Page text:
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- Total energy of the Universe 5 answers
I've heard the total energy is zero, but I've also heard it cannot be said to be zero since there's so much unknown stuff in the universe. Is that true?
Conservation of energy doesn't actually apply in any straightforward way to cosmology. The modern understanding of energy conservation is that it is a consequence of Noether's theorem and time translation invariance. In other words, the laws of physics are the same as they were yesterday and they will be tomorrow. This gives rise to the conservation of energy. When the expansion of the universe is important you are doing physics on an expanding background. This breaks the time translation invariance and hence the conservation of energy.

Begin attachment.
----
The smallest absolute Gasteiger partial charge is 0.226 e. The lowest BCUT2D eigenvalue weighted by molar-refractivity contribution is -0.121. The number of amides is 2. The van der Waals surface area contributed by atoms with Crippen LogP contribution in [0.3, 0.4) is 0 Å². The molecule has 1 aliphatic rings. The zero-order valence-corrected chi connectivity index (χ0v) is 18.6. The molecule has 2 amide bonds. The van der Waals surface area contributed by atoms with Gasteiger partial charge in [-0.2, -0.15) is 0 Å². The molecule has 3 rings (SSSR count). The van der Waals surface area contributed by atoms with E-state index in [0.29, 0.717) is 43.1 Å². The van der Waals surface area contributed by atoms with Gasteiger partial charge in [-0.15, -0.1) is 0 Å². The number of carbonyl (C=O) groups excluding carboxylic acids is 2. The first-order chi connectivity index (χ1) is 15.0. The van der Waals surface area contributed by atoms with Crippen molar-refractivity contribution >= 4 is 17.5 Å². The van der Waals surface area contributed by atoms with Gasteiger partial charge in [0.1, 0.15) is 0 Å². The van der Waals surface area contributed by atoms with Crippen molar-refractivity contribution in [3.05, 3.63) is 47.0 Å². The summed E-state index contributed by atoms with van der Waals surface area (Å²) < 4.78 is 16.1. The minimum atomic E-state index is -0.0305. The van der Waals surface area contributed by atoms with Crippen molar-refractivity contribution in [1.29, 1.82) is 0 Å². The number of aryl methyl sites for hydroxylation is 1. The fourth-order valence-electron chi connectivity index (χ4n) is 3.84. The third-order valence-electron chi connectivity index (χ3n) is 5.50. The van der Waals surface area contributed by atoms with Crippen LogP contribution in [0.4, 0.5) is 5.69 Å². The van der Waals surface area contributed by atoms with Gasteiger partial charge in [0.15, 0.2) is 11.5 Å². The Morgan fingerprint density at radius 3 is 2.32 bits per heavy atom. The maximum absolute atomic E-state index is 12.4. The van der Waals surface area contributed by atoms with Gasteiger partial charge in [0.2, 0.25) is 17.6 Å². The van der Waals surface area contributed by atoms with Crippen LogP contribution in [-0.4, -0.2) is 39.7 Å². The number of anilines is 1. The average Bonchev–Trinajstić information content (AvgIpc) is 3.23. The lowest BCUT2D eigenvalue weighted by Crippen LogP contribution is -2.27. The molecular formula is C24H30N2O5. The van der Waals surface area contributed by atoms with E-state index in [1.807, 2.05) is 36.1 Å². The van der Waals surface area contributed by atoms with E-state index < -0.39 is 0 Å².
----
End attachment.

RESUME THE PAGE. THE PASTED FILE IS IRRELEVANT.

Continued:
It can be argued that the gravitational field has energy and when this energy is included you get zero total energy for the universe. The problem with this is that there isn't an unambiguous definition for the gravitational energy of an expanding universe (this is somewhat controversial).
I think it can be safely stated that no one really knows the answer to this, because like you've said, there's so much unknown stuff in the Universe. There's that dark matter and dark energy stuff that's pretty mysterious as of today.
Here's a Wikipedia article on the zero-energy-universe, btw.
I think it would make sense for the total energy to be zero. Because, really, if its not, then how can that be? Where did the energy come from? Its pretty safe to say that the conservation of Energy is something that's widely accepted and held to a pretty high degree. The reason why it would be zero is because all of the positive energy equals the amount of negative energy the Universe has.
I hope someone else can answer this better than I can.